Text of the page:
The 70th Primetime Emmy Awards were a rather dull affair. John Legend had already reached EGOT status before the awards show aired. The acceptance speeches were brief and decidedly apolitical. And hosts Michael Che and Colin Jost delivered a tepid opening monologue that didn’t stir up the controversy most people expected from Saturday Night Live’s Weekend Update hosts.
Most surprising was that almost every actor who won rattled off a list of thank yous rather than using the platform to interrogate issues like racism, sexism and homophobia that plague Hollywood and have lately been thrown into stark relief. Just last year, host Stephen Colbert skewered Trump with a Handmaid’s Tale themed number; Lena Waithe and Donald Glover made history with their Emmy wins and spoke openly about issues of sexuality and race in their speeches; and the stars of Big Little Lies dedicated their time on stage to address domestic violence and assault.
This year’s show was simply boring. Still, there were a few moments that captured the attention of viewers, including a surprise proposal midway through the ceremony. Here are the best and worst moments of the 2018 Emmys.
Best: Chrissy Teigen’s uncomfortable reaction shot
Chrissy Teigen won best reaction shot of the night. During the opening monologue, Che joked about Laurie Metcalfe. The comedian was nominated for Best Supporting Actress in a Comedy for Roseanne, despite the controversy surrounding the cancelled show’s star, Roseanne Barr.
“Do you know how great an actress you have to be to get nominated for Roseanne now?” Michael Che asked. “That’s like nominating a cop for a BET Award. That doesn’t happen. It would be weird.”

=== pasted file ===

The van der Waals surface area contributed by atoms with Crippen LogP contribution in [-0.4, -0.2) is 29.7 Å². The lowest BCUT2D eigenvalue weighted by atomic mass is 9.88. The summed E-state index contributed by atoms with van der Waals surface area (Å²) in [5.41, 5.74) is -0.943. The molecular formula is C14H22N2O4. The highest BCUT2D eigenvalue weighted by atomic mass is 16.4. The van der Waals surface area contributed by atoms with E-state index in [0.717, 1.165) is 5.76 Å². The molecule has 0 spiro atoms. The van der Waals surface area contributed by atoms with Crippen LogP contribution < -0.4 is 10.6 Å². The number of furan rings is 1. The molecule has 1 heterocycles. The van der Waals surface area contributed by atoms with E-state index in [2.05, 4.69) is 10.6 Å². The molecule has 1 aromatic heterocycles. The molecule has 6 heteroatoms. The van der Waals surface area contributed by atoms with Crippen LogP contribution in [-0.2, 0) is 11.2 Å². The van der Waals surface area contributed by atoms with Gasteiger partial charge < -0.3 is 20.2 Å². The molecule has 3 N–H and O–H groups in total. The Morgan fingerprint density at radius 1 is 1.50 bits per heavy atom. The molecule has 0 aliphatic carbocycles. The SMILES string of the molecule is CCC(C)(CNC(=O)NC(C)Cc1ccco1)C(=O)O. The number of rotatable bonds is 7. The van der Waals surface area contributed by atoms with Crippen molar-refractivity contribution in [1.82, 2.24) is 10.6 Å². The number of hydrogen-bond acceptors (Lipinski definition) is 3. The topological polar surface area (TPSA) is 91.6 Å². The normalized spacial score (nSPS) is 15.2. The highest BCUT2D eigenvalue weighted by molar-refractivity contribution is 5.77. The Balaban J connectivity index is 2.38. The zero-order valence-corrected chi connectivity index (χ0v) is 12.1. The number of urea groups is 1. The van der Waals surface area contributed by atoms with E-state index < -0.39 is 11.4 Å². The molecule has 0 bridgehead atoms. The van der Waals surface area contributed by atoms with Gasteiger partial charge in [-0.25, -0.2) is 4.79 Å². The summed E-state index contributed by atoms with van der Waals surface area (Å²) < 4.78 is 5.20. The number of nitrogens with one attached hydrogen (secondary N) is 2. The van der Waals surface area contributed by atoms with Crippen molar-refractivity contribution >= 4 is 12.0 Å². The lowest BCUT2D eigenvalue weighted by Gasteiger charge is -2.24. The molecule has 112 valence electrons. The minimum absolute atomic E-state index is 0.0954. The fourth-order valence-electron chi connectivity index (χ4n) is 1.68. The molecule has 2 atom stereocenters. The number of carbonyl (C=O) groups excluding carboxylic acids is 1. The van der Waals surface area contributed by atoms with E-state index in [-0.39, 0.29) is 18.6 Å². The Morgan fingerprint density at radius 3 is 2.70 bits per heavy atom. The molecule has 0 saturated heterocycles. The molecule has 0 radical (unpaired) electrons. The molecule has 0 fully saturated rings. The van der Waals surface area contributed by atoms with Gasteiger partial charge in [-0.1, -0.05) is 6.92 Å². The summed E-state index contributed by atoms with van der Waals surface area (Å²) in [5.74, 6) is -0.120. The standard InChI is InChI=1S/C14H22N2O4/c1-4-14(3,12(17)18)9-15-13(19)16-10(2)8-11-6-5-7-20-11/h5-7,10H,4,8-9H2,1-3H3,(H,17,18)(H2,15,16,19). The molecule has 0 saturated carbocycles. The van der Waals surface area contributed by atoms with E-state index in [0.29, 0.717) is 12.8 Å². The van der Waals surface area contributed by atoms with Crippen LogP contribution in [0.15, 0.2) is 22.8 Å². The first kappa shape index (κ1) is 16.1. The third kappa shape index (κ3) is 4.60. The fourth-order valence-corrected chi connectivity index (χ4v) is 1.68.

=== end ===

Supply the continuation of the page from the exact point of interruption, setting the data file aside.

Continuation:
The camera cut to Teigen who grimaced and shrank down in her seat while husband Legend smiled and clapped, blissfully unaware of the awkwardness of the situation.
Worst: We missed out on a Teddy Perkins acceptance speech
Glover was up for several awards as the star and creator of Atlanta Monday night. Had the show won, audiences might have been treated to a speech by one of Glover’s most unsettling characters, Teddy Perkins. The actor appeared to have applied prosthetics to recreate the character that Glover played in whiteface on the show.
But viewers spotted Glover in the crowd a couple awards later, sans prosthetics. Perhaps it was a different person impersonating the character. Viewers began offering up theories on Twitter. The true tragedy is that we’ll never know what Glover had planned for his acceptance speech—because all clues point toward it being a barn burner.
Best: Betty White gets her due
The Emmys recognized Betty White, who wondered aloud at the fact that she’s still working in the industry at age 96. The television legend has won eight Emmys and been nominated 24 times. “It’s incredible that you can be in a career this long and still have people put up with you,” she says. “I wish they did that at home.”
Though White was only on stage for about five minutes, her jokes proved funnier than the entire opening monologue.
Best: That surprise marriage proposal
Oscars director Glenn Weiss won an Emmy and seized his time onstage to propose to his girlfriend, Jan Svendsen. You can always depend on a room full of actors to offer dramatic reactions, and the Emmy nominees and presenters delivered.
Leslie Jones completely lost it in the aisle. A giddy Benedict Cumberbatch cheered. And Claire Foy began to cry.